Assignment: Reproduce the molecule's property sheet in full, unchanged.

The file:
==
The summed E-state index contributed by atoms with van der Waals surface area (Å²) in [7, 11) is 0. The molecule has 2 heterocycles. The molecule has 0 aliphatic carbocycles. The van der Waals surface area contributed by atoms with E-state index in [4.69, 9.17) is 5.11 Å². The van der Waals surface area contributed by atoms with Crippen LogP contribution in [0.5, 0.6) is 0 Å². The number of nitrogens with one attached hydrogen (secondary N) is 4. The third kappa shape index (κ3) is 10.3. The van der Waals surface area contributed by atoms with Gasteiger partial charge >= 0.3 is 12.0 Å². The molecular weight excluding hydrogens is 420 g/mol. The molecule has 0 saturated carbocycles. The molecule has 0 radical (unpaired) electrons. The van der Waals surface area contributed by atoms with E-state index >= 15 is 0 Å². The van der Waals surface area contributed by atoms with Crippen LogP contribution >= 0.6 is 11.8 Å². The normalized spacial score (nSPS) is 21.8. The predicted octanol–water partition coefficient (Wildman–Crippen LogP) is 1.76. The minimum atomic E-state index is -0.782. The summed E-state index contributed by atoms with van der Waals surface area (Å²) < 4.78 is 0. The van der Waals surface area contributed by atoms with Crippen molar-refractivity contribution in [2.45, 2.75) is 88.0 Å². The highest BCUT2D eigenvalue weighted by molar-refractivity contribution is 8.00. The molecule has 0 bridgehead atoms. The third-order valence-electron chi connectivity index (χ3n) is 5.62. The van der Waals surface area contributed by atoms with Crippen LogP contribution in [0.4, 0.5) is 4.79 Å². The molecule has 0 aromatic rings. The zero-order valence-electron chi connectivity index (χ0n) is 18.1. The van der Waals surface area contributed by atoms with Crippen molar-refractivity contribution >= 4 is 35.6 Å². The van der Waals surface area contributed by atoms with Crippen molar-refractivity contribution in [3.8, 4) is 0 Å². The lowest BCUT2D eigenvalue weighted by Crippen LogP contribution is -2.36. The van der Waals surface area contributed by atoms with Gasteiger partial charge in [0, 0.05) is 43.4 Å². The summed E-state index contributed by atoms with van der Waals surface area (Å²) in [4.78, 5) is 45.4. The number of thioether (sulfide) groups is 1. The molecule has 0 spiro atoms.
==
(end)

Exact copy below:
The summed E-state index contributed by atoms with van der Waals surface area (Å²) in [7, 11) is 0. The molecule has 2 heterocycles. The molecule has 0 aliphatic carbocycles. The van der Waals surface area contributed by atoms with E-state index in [4.69, 9.17) is 5.11 Å². The van der Waals surface area contributed by atoms with Crippen LogP contribution in [0.5, 0.6) is 0 Å². The number of nitrogens with one attached hydrogen (secondary N) is 4. The third kappa shape index (κ3) is 10.3. The van der Waals surface area contributed by atoms with Gasteiger partial charge >= 0.3 is 12.0 Å². The molecular weight excluding hydrogens is 420 g/mol. The molecule has 0 saturated carbocycles. The molecule has 0 radical (unpaired) electrons. The van der Waals surface area contributed by atoms with E-state index >= 15 is 0 Å². The van der Waals surface area contributed by atoms with Crippen LogP contribution >= 0.6 is 11.8 Å². The normalized spacial score (nSPS) is 21.8. The predicted octanol–water partition coefficient (Wildman–Crippen LogP) is 1.76. The minimum atomic E-state index is -0.782. The summed E-state index contributed by atoms with van der Waals surface area (Å²) < 4.78 is 0. The van der Waals surface area contributed by atoms with Crippen molar-refractivity contribution in [2.45, 2.75) is 88.0 Å². The highest BCUT2D eigenvalue weighted by molar-refractivity contribution is 8.00. The molecule has 0 bridgehead atoms. The third-order valence-electron chi connectivity index (χ3n) is 5.62. The van der Waals surface area contributed by atoms with Crippen LogP contribution in [0.4, 0.5) is 4.79 Å². The molecule has 0 aromatic rings. The zero-order valence-electron chi connectivity index (χ0n) is 18.1. The van der Waals surface area contributed by atoms with Crippen molar-refractivity contribution >= 4 is 35.6 Å². The van der Waals surface area contributed by atoms with Crippen molar-refractivity contribution in [3.8, 4) is 0 Å². The lowest BCUT2D eigenvalue weighted by Crippen LogP contribution is -2.36. The van der Waals surface area contributed by atoms with Gasteiger partial charge in [0, 0.05) is 43.4 Å². The summed E-state index contributed by atoms with van der Waals surface area (Å²) in [4.78, 5) is 45.4. The number of thioether (sulfide) groups is 1. The molecule has 0 spiro atoms.